The Hurt Locker

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The Hurt Locker
Directed byKathryn Bigelow
Written byMark Boal
Produced by
Starring
CinematographyBarry Ackroyd
Edited by
Music by
Production
companies
Distributed bySummit Entertainment
Release dates
Running time
131 minutes
CountryUnited States
LanguageEnglish
Budget$15 million[1]
Box office$49.2 million[1]

The Hurt Locker is 2008 American war thriller movie directed by Kathryn Bigelow. It stars Jeremy Renner, Anthony Mackie, Brian Geraghty, Christian Camargo, Ralph Fiennes, David Morse, and Guy Pearce. The movie is set in the Iraq War and is about an Explosive Ordnance Disposal team. The movie was a major critical success. Many critics consider it the best movie of 2009 and one of the best films of the 2000s.[2][3] The movie is part of the National Film Registry of the Library of Congress.[4]

Plot[change | change source]

It is the year 2004 during the Iraq War. Sergeant First Class William James replaces Matthew Thompson, who died from an improvised explosive device (IED). William leads an explosive ordnance disposal (EOD) team to disarm bombs and explosives. Sergeant J. T. Sanborn and Specialist Owen Eldridge are also on the team. There are 38 days left on their job to disarm bombs.

James becomes friends with an Iraqi child called Beckham, who sells him DVDs. The other team members think that William is reckless with the bombs. Once, James goes back for his gloves near the bomb. Tension develops. Sanborn considers killing William with the explosives. The team meets British mercenaries and private military contractors. They have two prisoners. Together they are attacked. The prisoners try to escape but are shot.

At a warehouse, William finds a body of a boy. There is a bomb in the body. He thinks it is Beckham. The team evacuates the warehouse, but Lieutenant Colonel John Cambridge dies in an explosion. He is a psychiatrist and friend of Eldridge. James tries to find the one responsible for the boy's death. His team splits up, and Eldridge is captured. Eldridge is rescued but shot in the leg. The next day, James meets Beckham but does not talk. Eldridge is taken to surgery and blames James. James and Sanborn have to disarm a bomb on a man two days later. James cannot rescue the man, and the man explodes with the bomb. Sanborn says he cannot stand it anymore and wants to go home to his family.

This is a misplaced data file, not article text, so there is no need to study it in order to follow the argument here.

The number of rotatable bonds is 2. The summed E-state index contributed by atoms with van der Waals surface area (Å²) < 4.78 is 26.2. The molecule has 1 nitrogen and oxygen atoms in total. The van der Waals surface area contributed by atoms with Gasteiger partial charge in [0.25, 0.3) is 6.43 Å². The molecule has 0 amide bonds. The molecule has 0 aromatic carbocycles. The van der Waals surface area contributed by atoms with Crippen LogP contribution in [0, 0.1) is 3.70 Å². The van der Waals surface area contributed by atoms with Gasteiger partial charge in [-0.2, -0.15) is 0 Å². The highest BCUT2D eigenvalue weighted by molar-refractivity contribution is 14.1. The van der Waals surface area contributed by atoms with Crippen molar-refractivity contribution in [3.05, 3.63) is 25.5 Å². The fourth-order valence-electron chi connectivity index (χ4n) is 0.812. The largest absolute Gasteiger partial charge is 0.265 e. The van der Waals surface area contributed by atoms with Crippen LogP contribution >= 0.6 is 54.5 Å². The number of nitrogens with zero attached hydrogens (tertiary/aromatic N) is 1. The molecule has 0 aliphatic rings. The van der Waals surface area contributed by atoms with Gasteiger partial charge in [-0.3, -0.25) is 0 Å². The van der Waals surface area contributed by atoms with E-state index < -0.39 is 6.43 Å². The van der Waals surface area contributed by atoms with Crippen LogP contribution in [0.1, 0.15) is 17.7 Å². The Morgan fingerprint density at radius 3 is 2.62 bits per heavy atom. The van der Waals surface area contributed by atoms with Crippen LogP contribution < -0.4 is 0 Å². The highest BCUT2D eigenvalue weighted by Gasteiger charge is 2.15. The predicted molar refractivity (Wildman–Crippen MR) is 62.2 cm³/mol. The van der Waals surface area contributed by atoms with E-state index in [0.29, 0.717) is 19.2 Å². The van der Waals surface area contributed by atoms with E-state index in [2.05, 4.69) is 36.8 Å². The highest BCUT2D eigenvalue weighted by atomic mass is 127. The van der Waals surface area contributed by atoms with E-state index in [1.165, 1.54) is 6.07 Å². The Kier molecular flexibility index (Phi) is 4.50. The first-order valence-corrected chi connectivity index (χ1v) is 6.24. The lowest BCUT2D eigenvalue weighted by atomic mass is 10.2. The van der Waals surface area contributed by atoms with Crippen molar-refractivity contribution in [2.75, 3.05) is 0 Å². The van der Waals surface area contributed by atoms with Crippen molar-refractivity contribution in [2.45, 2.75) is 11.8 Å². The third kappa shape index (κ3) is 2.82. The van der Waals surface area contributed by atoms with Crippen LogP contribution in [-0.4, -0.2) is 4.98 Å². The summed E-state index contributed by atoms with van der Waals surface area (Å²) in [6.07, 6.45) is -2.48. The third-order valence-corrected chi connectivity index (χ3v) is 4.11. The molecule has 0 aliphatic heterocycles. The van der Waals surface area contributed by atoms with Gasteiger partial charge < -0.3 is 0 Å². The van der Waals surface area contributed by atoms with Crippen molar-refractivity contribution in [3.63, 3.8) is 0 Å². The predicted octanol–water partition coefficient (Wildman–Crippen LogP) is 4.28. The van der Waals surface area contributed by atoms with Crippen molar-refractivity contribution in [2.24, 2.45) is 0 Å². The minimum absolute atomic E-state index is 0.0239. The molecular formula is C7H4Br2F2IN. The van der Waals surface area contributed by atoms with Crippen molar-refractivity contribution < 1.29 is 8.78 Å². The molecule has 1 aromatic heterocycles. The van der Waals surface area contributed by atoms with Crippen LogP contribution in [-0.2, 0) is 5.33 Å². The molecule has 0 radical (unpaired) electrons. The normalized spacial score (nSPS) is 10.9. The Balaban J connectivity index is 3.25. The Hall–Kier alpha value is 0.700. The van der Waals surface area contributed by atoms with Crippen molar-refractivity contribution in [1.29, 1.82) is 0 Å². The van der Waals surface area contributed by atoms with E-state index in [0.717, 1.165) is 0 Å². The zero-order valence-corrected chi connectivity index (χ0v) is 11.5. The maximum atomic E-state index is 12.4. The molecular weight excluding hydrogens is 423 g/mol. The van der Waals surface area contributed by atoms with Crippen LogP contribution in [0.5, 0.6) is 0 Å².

After the end of their rotation, James returns to his ex-wife Connie and his son. He is bored and prefers to disarm bombs. He starts another line of duty that is now 365 days.

Cast[change | change source]

Reception[change | change source]

The movie had very positive reviews.[5][6][7] It has a 97% on Rotten Tomatoes. Critics found the movie to the gripping, intense and full of suspense. Roger Ebert rated it the best film of 2009 and second best movie of the decade.[8] It made the top ten lists of many movie critics.[9] Critics praised Jeremy Renner for his acting and Kathryn Bigelow as director.[10] Veterans criticized that the movie was inaccurate in portraying the Army.[11] The movie had nine nominations at the 82nd Academy Awards. It won the following six: Best Picture, Best Director, Best Original Screenplay, Best Sound Editing, Best Sound Mixing, and Best Film Editing[12]. The Hurt Locker was nominated for three Golden Globe Awards. Kathryn Bigelow won several awards for directing including a BAFTA Award, Washington D.C. Area Film Critics Association Award for Best Director, and Best Director Award from Chicago, Boston, Las Vegas, Los Angeles and New York' film critics groups.

References[change | change source]

  1. 1.0 1.1 "The Hurt Locker (2009)". Box Office Mojo. Retrieved September 22, 2014.
  2. criticstop10. "Best Movies of 2009". CriticsTop10. Retrieved June 28, 2022.
  3. Corliss, Richard (May 15, 2012). "The Hurt Locker, 2009 | The 10 Greatest Movies of the Millennium (Thus Far)". Time. ISSN 0040-781X. Retrieved June 28, 2022.
  4. "Complete National Film Registry Listing | Film Registry | National Film Preservation Board | Programs | Library of Congress". Library of Congress, Washington, D.C. 20540 USA. Retrieved June 28, 2022.
  5. Scott, A. O. (June 25, 2009). "Soldiers on a Live Wire Between Peril and Protocol". The New York Times. ISSN 0362-4331. Retrieved June 28, 2022.
  6. "BFI | Sight & Sound | Film review: The Hurt Locker (2008)". web.archive.org. March 10, 2010. Archived from the original on March 10, 2010. Retrieved June 28, 2022.{{cite web}}: CS1 maint: bot: original URL status unknown (link)
  7. Morgenstern, Joe (June 25, 2009). "'Locker': Shock, Awe, Brilliance". Wall Street Journal. ISSN 0099-9660. Retrieved June 28, 2022.
  8. "The best films of the decade - Roger Ebert's Journal". web.archive.org. May 28, 2010. Archived from the original on May 28, 2010. Retrieved June 28, 2022.{{cite web}}: CS1 maint: bot: original URL status unknown (link)
  9. "Metacritic: 2009 Film Critic Top Ten Lists". web.archive.org. February 11, 2010. Archived from the original on February 11, 2010. Retrieved June 28, 2022.{{cite web}}: CS1 maint: bot: original URL status unknown (link)
  10. Turan, Kenneth (June 26, 2009). "Deep into the kill zone". Los Angeles Times. Retrieved June 28, 2022.
  11. "The Hurt Locker Doesn't Get This Vet's Vote". HuffPost. April 6, 2010. Retrieved June 28, 2022.
  12. "82nd Academy Awards Winners | Oscar Legacy | Academy of Motion Picture Arts and Sciences". web.archive.org. October 6, 2014. Archived from the original on October 6, 2014. Retrieved June 28, 2022.{{cite web}}: CS1 maint: bot: original URL status unknown (link)